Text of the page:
A close look at the Bonifacio monument
A 360-degree verbal description of the Bonifacio Monument in Caloocan City is posted on the local government’s official website.
There are 21 persons around the column, including the winged angel of peace at the top. Bonifacio occupies, and rightly so, the central or dominant position, with Emilio Jacinto and a flagbearer at his left.
Bonifacio was the brains of the Katipunan, Jacinto was the determined upholder of its principles. The dark beginnings of the glorious epic can be seen directly behind the figures of the priests Mariano Gomez, Jose Burgos and Jacinto Zamora tortured on the garrote as sacrifices in the fight for freedom.
On the right side of the shaft, we see the figure of a man extracting some drops of blood from his arm to use as ink in signing his name in the roster of the Katipunan.
On the front left corner of the shaft, we note an “Indio” with his injured wife in his right arm and with his left upraised in protest against the oppression suffered not only by himself and his wife but also by his infant son.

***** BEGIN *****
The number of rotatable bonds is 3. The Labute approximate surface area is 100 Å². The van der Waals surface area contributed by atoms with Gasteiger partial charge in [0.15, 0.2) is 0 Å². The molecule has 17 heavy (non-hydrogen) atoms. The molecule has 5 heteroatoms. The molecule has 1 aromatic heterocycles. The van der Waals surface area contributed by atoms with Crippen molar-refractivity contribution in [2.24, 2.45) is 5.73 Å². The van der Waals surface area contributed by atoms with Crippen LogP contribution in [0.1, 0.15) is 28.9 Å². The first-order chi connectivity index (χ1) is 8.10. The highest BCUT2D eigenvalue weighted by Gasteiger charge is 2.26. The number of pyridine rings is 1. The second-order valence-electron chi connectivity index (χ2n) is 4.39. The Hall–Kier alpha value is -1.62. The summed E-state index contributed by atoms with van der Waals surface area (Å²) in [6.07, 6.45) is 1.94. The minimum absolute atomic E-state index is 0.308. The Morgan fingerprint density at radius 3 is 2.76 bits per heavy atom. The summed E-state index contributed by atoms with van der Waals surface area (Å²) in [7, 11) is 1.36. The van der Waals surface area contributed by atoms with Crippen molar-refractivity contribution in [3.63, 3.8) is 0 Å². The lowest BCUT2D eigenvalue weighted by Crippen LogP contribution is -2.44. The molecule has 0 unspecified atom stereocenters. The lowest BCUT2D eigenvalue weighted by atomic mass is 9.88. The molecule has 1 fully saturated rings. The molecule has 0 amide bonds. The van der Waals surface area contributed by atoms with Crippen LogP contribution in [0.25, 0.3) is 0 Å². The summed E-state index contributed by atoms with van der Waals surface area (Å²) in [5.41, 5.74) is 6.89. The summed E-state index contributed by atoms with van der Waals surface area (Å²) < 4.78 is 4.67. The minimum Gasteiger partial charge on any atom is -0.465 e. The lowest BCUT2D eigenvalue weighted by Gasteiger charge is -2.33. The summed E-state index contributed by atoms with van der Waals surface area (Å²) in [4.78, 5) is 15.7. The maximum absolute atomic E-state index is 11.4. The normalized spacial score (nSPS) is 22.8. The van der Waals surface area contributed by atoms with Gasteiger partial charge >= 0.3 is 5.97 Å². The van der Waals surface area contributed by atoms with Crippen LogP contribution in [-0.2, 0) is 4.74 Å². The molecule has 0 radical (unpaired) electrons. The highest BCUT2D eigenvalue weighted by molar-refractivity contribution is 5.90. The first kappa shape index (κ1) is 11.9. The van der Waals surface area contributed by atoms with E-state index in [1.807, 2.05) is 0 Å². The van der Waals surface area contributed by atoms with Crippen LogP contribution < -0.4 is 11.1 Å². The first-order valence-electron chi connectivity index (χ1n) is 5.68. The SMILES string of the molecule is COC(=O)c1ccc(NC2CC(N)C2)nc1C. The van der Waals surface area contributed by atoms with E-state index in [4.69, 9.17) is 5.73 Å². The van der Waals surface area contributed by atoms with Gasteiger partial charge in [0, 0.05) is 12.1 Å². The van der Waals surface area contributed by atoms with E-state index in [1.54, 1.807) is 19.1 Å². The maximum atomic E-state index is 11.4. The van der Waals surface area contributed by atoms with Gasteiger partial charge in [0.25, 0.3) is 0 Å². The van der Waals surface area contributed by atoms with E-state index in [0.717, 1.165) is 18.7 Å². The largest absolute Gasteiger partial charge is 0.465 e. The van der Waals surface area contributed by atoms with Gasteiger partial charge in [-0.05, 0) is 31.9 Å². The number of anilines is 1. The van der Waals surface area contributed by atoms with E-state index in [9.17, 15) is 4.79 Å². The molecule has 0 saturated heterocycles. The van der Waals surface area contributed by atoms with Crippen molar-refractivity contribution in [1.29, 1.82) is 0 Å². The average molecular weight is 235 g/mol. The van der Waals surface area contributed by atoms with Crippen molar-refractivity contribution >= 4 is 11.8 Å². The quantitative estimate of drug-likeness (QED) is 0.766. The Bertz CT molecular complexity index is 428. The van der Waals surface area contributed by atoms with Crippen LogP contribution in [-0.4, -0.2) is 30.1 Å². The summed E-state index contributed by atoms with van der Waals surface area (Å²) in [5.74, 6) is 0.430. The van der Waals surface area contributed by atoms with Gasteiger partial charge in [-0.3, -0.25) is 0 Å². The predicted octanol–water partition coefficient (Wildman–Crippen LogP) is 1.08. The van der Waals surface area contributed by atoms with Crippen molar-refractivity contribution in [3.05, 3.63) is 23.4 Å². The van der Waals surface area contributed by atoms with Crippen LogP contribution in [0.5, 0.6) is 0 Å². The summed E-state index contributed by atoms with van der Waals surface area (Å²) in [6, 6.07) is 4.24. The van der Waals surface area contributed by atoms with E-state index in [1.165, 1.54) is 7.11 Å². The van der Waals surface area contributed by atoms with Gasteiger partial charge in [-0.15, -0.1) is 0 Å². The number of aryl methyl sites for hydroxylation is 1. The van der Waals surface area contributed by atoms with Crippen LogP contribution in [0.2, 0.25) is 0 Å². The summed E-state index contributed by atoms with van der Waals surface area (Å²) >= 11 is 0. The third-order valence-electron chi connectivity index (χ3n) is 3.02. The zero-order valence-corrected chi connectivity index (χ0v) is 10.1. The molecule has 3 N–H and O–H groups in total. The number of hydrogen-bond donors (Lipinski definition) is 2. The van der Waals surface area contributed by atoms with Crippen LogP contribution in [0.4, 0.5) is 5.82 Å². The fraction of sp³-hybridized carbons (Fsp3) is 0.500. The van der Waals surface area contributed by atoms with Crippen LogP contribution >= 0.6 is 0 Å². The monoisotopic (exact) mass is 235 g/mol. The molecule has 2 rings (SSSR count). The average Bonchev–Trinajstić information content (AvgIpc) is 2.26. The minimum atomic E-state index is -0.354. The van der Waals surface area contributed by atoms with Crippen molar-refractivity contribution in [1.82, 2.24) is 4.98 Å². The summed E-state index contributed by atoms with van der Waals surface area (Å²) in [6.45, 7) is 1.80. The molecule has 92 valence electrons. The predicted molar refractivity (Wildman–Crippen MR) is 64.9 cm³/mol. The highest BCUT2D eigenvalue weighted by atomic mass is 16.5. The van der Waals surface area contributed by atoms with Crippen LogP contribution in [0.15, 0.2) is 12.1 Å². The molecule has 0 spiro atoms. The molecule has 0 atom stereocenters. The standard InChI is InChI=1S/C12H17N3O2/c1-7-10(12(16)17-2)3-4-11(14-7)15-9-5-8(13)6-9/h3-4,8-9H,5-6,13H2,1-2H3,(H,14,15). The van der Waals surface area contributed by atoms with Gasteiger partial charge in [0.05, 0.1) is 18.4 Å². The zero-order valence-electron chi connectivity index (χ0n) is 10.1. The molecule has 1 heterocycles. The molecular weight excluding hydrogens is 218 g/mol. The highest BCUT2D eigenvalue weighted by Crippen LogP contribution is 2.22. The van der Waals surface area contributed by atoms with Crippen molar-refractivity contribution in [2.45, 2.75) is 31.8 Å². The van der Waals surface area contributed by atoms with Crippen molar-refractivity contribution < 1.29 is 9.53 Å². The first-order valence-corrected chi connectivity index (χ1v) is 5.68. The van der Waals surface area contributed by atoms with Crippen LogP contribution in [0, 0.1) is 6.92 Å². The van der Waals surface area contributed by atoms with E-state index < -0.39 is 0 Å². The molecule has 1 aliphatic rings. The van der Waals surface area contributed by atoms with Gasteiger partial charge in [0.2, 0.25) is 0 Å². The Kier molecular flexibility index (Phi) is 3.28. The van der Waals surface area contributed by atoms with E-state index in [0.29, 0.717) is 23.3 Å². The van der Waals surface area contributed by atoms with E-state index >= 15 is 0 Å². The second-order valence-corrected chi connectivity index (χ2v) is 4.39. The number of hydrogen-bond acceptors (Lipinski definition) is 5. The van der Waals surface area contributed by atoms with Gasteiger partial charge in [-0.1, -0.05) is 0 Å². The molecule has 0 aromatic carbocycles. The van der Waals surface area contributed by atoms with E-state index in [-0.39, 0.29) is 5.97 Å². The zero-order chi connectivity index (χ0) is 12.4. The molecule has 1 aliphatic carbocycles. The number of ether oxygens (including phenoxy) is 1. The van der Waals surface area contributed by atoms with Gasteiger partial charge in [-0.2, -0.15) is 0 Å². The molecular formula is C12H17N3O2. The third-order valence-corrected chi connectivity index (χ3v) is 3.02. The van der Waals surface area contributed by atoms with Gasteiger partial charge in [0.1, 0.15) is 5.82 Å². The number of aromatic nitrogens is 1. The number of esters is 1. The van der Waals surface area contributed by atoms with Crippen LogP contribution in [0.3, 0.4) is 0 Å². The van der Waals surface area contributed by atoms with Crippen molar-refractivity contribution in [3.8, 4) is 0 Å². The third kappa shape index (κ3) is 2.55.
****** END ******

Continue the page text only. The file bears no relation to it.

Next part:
On the opposite side of the column, the story is continued. Here a trussed-up man, dead or dying, decries the cruelties of the rulers. Another man bids good-bye to his wife while holding his baby in his arms and a daughter clinging to him in a pathetic leave-taking.
As I. V. Mallari said, there is adagio, andante and allegro in this sculptural story. We begin to approach the “allegro con forego” with the wounding in a fight, of a bolo-wielding Katipuneros. His son tries to lift him up on his knees. A slain soldier lies prostrate, but that does not impede the furious strides of another defiant boloman crying for revenge as the goes towards the side of the Supremo. A young man in his teens also strides forwards to the left of Bonifacio, with no more than a bolo in his upraised hand.
Bonifacio and Jacinto were willing to pay with their lives for the victory of the Katipunan. An angel of peace hovers over the whole scene. As epilogue to the story, the “call to arms” of Bonifacio, written in the secret Katipunan Code, is engraved below the figure. It runs: “Leader, members, and brothers. This notice is for you. It is most necessary that we stop without delay the nameless cruelties inflicted upon the people of the country who are inside the prisons.”